One of the more popular salon-based treatments, most people will opt for a facial before trying a more intensive treatment such as a peel. “A facial reduces stress, promotes circulation that detoxifies the skin and prevents breakouts, boosts hydration and nourishes the skin from deep inside, giving you more youthful, radiant skin,” explains Raimonda. The main goal of a facial is to treat your skin to a hefty dose of ingredients while using expert application and massage techniques to ensure your skin not only looks better afterwards but that you are left feeling more calm and relaxed.

“Facials often come in two parts: the first part is to treat the skin and the other is to relax the client so they receive a truly indulgent, enjoyable experience,” explains Raimonda. “Depending on the facial you choose, it may include a deep cleanse and the application of different serums, such as Vitamin C or a mixture of antioxidants, peptides and Hyaluronic Acid or exfoliants such as enzymes and Glycolic, Lactic or Salicylic Acids. The second part of the facial is a soothing, calming, hydrating experience with massage included, with the whole process taking up to an hour and a half to complete.”

Dermaplaning

There are new clinic procedures hitting the headlines all the time, but one that has received more press than most is dermaplaning. Not to be confused with dermarolling, dermaplaning is when a small blade is used to remove the top layer of dead cells as an exfoliating alternative to acids and physical scrubs. “Dermaplaning helps remove the dead cells and peach fuzz (fine hair) on the face to leave skin looking ultra-smooth and perfectly prepped for make-up, so it takes on an ‘airbrushed’ finish,” says Kay Greveson, aesthetic nurse practitioner and founder of Regents Park Aesthetics. “It is done using a sterile blade that is held at a 45-degree angle and brushed along the surface of the skin. A treatment usually takes 45 minutes to one hour and can be done either alone or combined with a skin peel or micro-needling treatment, which is commonly known as the million dollar facial.”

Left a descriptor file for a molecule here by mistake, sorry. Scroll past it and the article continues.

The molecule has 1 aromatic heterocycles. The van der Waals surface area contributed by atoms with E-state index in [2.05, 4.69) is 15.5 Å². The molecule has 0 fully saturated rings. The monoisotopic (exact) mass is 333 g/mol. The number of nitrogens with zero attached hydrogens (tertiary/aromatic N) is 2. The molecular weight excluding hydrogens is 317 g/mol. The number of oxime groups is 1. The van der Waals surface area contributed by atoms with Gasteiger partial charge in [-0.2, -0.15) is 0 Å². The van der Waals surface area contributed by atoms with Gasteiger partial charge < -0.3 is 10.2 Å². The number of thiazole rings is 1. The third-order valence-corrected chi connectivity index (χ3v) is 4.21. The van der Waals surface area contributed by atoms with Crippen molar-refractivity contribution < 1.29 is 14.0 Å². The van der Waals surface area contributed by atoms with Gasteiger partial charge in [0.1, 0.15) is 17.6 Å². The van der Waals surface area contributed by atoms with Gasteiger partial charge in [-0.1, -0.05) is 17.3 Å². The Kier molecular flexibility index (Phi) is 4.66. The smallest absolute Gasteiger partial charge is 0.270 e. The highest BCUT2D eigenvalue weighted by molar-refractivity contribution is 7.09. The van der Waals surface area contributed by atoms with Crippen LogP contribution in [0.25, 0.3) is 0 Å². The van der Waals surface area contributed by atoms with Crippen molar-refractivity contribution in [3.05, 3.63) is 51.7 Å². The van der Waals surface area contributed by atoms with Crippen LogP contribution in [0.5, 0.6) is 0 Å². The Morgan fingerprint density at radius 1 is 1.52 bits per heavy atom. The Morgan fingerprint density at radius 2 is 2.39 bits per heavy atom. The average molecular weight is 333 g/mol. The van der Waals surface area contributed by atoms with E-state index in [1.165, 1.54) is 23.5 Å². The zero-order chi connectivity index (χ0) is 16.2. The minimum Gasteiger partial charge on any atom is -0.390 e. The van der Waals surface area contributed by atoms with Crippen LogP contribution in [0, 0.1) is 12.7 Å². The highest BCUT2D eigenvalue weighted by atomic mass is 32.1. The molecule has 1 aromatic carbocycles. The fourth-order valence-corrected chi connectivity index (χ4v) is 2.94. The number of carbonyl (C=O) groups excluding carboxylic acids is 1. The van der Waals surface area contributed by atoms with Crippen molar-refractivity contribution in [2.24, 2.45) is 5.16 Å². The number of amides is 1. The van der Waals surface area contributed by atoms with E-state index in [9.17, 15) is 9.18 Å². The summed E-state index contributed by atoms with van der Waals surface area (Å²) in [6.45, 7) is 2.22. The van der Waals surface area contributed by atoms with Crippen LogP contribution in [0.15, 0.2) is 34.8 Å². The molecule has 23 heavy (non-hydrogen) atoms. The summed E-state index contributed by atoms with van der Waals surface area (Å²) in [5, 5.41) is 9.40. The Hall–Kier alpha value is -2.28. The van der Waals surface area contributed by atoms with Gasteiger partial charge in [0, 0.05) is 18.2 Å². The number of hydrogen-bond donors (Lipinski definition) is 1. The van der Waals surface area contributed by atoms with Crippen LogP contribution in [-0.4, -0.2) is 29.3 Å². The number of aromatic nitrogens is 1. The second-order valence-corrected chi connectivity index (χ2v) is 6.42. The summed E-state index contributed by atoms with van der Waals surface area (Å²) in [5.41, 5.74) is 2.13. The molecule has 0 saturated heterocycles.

One treatment is all you need to see significant results, with most clients seeing an improvement in skin texture and radiance straight away. To maintain the results, Kay recommends booking in for a follow-up treatment around four to six weeks later. If you are worried about how your facial hair will grow back, Kay says there is nothing to worry about: “Contrary to popular belief, dermaplaning does not make facial hair grow back thicker or darker. Hair on the face is a type known as villous hair, rather than the dark, thick terminal hair with roots that grows elsewhere. Once it is removed, it gradually grows back the same as before.”    

To see the best results from any of these treatments, it’s best to listen to your practitioner. When it comes to aftercare, they will advise you on the best products to keep your skin healthy while it recovers from your chosen procedure. As a rule of thumb, think about including more gentle, calming formulas in your routine, ditch anything exfoliating and don’t skimp on the SPF.    

Sources:

BCAM – British College of Aesthetic Medicine